Moreover, fathers are expressly told that they have a crucial role to play in this regard. As one evangelical parenting expert said, "Is Dad necessary? You bet he is! He is part of a God-designed team, and his teamwork is essential to the personal growth of his children." This focus on the loving exercise of family authority appears to be a critical factor in their progressive parental practices.

But why doesn't this powerful family focus translate into differences in marital behavior between evangelicals and non-evangelicals, given the conservative gender rhetoric? Part of the reason for this gap can be attributed to the shifting ideal of authority within evangelicalism.

In recent years, partly as a consequence of feminist pressures within and outside the evangelical subculture, the ideal of male authority has evolved from one of "headship" to "servant-leadership." This ideological innovation is notable among Promise Keepers leaders and other conservative Protestant luminaries, who are keenly aware of the democratization of American families. At the same time, however, they want to retain some allegiance to traditional gender roles. Language such as "servant-leadership"--which, incidentally, is included along with the wifely "submission" edict in the Southern Baptist resolution--allows evangelical men and women to retain their allegiance to the symbolic authority of men.

But it also allows them to adopt behaviors more in keeping with the norms of their non-evangelical friends, neighbors, and co-workers. Moreover, it allows evangelicals to express--symbolically if not practically--their moral superiority over these very same non-evangelical friends, neighbors, and co-workers.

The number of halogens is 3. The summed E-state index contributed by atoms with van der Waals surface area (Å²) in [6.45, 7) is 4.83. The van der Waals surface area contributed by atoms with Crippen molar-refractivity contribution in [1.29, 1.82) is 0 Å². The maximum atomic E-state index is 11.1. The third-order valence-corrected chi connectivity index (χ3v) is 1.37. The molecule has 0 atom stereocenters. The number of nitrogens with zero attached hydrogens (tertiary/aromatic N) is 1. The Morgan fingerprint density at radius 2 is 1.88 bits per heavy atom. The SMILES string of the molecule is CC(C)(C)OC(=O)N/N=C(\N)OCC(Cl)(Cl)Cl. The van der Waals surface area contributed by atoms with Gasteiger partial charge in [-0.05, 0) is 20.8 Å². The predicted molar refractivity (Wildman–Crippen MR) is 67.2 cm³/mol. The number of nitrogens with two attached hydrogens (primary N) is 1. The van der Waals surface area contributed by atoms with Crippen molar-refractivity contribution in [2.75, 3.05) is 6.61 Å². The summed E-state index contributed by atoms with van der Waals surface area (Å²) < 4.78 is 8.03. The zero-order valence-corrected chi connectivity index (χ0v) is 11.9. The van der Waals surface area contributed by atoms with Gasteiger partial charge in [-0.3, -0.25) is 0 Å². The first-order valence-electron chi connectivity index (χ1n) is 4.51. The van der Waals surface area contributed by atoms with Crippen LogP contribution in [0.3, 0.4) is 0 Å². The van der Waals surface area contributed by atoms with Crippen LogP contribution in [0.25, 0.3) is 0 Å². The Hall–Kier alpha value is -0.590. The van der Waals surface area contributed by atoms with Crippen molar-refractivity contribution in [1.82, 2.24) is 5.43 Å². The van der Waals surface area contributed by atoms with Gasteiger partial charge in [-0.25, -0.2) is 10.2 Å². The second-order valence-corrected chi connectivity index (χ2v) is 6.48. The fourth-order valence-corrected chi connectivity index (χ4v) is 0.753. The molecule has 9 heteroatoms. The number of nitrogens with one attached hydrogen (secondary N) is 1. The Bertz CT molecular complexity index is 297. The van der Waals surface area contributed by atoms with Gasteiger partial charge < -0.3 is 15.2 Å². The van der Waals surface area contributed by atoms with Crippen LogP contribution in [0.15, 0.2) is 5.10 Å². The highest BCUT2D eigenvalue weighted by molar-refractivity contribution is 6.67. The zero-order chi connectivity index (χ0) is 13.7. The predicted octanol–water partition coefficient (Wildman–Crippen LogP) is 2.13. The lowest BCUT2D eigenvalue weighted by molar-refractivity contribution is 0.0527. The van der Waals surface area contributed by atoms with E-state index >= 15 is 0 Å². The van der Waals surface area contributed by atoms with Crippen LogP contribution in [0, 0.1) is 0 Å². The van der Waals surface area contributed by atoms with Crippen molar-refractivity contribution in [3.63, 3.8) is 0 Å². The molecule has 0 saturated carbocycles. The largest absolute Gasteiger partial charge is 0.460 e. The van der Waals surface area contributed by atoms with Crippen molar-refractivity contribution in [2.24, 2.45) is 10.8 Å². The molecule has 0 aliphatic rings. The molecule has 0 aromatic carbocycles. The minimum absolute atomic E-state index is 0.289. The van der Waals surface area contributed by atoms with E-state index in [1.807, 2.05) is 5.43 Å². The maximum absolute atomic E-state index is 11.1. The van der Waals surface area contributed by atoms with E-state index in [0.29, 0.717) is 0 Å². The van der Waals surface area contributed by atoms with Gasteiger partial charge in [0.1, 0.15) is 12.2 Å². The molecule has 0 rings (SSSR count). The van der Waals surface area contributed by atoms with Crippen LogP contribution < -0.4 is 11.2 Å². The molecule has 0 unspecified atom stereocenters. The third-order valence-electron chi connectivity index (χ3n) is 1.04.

Meanwhile, evangelicals approach married life in ways that largely mirror other Americans. Melinda Lundquist and Christian Smith, researchers at the University of North Carolina, find no difference between evangelicals and other Americans in marital decisions dealing with family finances, child rearing, and work decisions. These findings are reinforced by the now substantial academic literature on evangelical family life--much of which reveals how the decision-making power of conservative Protestant women is bolstered by their affiliation with evangelical congregations and parachurch groups.

Our own research indicates that there are also no differences in patterns of male household labor between evangelical and other American couples. We also find, contrary to Cokie and Steve Roberts' argument, no evidence that evangelical men are more likely to abuse their wives physically. The only two exceptions to this general pattern are that evangelicals are more likely to report that husbands take the "lead in spiritual matters," according to Lundquist and Smith, and that evangelical men and women are more likely to report higher levels of marital satisfaction than other Americans, according to our research.

Evangelical leaders and their critics--from mainstream media to feminists--may give the impression that evangelical Protestants are stalwart agents of reaction in American life. But the reality of the "evangelical family paradox" is that evangelicals are not that different from other Americans when it comes to marital practice, and more progressive when it comes to parenting, especially fathering.